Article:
Animation Desk

There are some terrific apps made for the iPad and Android tablets. Many software companies aren’t rushing to create viable software options on tablets for fear of cannibalizing their brand. Few companies have braved making strong apps like ArtRage or Autodesk’s SketchbookAnimation Desk can also be included in that list of terrific apps.

I was introduced to Animation Desk over a year ago. With the overabundance of apps out there, it’s not easy to cut through the clutter and crap. I occasionally stumble onto a new app by reading random design blogs or sorting through an app called Apps Gone Free. If you haven’t used Apps Gone Free, it’s a great resource. It informs you daily on apps in iTunes that are currently free. I’ve been able to download lots of apps and find some real gems. Animation Desk wasn’t an app that was discovered on Apps Gone Free or a bleeding-edge design blog. I found it one Sunday morning when I was bored, plundering the app store for potential drawing programs.

A portable desk

That morning of searching the app store really paid off. When I found Animation Desk, I started working on a little animation based on a song that I really liked. It didn’t take long to realize that using Animation Desk would give me the opportunity to use my iPad for creating a storyboard. It’s nice to be able to work on ideas whenever they come to mind. The storyboard became my coffee shop project for the next couple weeks. Whenever I had a spare hour, I would go to a nearby Starbucks and play with storyboarding ideas using Animation Desk.

Rough sketches

When I first started using the app, I loved the interface and the portability. The tools and implementation were still green, but the need for portability and immediacy outweighed any shortcomings. The drawing tools were rough and with the limiting canvas size ( I think it was 512 X 384). If I was looking for an experience like Toon Boom’s Storyboard Pro, I would be left wanting. Surprisingly, a lot of what I needed from a program like Storyboard Pro, I could find in Animation Desk. I could draw and edit keyframes. I could take the storyboard that I created and export it as a PDF or send the file to my Mac to work on it more with the desktop version of the app.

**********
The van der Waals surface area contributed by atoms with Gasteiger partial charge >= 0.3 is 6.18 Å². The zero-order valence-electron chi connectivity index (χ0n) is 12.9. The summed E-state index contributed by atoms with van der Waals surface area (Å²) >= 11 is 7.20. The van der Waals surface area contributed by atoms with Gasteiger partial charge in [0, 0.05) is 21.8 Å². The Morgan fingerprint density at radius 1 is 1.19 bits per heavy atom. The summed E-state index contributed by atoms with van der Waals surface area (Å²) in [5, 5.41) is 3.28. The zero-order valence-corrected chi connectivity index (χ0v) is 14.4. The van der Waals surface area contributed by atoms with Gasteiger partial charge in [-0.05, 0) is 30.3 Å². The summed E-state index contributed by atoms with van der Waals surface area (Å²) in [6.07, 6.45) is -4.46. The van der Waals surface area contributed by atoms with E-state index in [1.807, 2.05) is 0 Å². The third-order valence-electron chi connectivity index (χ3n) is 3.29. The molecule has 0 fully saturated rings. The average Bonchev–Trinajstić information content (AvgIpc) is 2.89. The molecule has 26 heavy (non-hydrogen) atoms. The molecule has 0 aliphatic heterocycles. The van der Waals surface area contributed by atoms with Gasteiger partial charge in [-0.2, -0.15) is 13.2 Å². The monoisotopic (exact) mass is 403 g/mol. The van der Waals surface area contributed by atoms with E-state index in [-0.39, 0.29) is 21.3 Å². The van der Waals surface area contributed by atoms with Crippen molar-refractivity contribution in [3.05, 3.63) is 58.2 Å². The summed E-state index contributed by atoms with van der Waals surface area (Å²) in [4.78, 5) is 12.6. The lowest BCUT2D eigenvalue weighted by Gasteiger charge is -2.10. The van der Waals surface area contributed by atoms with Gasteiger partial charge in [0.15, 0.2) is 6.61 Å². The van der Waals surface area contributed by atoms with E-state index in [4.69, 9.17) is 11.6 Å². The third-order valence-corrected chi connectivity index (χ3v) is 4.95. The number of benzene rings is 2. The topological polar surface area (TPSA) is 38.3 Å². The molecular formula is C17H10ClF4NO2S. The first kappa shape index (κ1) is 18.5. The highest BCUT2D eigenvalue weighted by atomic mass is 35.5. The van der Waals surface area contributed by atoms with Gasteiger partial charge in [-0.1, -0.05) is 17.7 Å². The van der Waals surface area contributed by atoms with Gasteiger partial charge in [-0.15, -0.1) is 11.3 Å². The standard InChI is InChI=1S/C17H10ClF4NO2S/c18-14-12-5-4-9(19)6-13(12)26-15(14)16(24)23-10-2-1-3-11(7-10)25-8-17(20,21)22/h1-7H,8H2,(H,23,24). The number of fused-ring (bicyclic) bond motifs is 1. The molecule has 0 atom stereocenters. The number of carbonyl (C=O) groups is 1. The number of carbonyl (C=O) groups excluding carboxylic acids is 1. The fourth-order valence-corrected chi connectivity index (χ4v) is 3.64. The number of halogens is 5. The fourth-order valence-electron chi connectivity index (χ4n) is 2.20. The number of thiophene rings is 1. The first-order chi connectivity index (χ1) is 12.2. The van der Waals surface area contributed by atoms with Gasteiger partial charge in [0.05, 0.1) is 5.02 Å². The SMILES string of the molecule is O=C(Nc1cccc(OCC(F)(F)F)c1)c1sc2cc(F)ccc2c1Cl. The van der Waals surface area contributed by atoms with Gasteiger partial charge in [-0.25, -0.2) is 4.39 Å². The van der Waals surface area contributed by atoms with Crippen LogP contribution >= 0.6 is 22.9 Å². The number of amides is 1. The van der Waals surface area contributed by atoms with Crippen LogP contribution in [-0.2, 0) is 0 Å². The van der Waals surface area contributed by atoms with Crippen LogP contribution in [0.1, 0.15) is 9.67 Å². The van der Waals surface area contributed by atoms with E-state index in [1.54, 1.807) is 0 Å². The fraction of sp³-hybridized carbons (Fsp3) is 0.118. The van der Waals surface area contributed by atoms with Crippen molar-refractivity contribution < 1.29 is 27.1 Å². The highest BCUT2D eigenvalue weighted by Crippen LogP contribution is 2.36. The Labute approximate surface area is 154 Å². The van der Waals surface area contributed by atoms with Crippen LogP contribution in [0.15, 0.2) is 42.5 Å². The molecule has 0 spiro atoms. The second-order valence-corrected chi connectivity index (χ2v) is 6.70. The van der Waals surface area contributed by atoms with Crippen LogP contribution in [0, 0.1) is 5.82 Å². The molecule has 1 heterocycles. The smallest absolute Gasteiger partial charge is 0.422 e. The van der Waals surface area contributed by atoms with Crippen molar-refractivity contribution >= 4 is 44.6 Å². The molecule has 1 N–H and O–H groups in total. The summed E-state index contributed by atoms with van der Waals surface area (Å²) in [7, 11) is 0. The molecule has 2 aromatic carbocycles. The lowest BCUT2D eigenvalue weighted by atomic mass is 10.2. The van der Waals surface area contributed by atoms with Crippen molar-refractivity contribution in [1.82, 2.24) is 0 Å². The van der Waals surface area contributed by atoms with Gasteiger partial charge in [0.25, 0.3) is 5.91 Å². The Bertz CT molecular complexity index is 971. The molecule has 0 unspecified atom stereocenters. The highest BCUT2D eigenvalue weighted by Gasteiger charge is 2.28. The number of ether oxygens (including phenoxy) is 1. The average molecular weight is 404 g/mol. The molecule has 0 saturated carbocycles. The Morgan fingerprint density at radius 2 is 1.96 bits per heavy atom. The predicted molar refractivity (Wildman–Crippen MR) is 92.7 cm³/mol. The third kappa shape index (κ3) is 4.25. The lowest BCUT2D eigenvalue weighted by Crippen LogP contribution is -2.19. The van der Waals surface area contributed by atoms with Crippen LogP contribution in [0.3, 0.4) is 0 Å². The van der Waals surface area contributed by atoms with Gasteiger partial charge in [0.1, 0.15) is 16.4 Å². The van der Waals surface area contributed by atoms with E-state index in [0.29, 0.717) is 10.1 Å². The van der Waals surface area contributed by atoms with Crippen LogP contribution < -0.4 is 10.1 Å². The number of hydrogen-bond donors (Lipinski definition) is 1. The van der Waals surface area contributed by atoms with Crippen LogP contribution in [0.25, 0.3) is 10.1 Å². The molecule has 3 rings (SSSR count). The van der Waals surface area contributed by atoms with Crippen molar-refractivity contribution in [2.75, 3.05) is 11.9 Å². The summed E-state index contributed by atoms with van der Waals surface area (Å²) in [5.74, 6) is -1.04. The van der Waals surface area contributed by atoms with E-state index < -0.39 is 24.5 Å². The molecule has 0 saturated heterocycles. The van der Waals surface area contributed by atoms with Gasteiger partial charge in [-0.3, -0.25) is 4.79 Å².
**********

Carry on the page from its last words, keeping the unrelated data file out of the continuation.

Animation Desk desktop version
Animation Desk desktop version

What’s inside

Here’s what’s under the hood.

  • 3, 6, 12, and 24 FPS (Frames Per Second)
  • Import or add sound effects or music
  • Two layers and a background layer
  • Onion skinning
  • Create color palettes
  • Edit your animation with the X-sheet view
  • Upload to direct to Youtube
  • Email your files or transfer them via iTunes
  • Export your animation to PDF
  • Work between desktop version of app and iPad app

Support & growth

What has kept me using and loving Animation Desk over the year is their level of commitment and support. Early on I noticed a bug that had to do with their stamp tool. They were quick to respond and resolve the issue in the next update. Along with the wonderful communication between myself and Kdan, the company that develops Animation Desk, I’ve seen an outstanding amount of improvements with their software. Unlike other apps that seem abandoned or more of a gimmick than priority, Kdan has been consistently implementing new features or fixes. They’ve increased the canvas size, reworked the drawing tools, refined the audio editing capabilities, increased the FPS, and many more improvements.

It’s also worth noting that the desktop version of Animation Desk has gone under a MAJOR overhaul in the past three months. Before, it didn’t take on the full potential of being on a desktop, feeling like a little app emulator. They’ve really made the program something that feels professional and not like the iPad version of an app on your Mac.

From left: Version 1.2, 2.0 and 3.0.4. Click to enlarge
From left: Version 1.2, 2.0 and 3.0.4. Click to enlarge

The future

This may sound like an open love letter to Kdan for their wonderful job on Animation Desk, because it is. It’s one of the few iPad apps that satisfies me as an artist and a professional. They have wonderful tools whether you’re on a your desktop or tablet. Have they satisfied every want? No. But they’re open to having a line of communication. In the future I’d like to see canvas size options like HD, better visibility between layers on the iPad when painting,more layers, and unlimited zoom. The biggest “want” for me would be the ability to only export keyframes for a PDF. I’m sure these and other wonderful ideas will be implemented in the near future. Try Animation Desk Lite out for yourself. It’s free!

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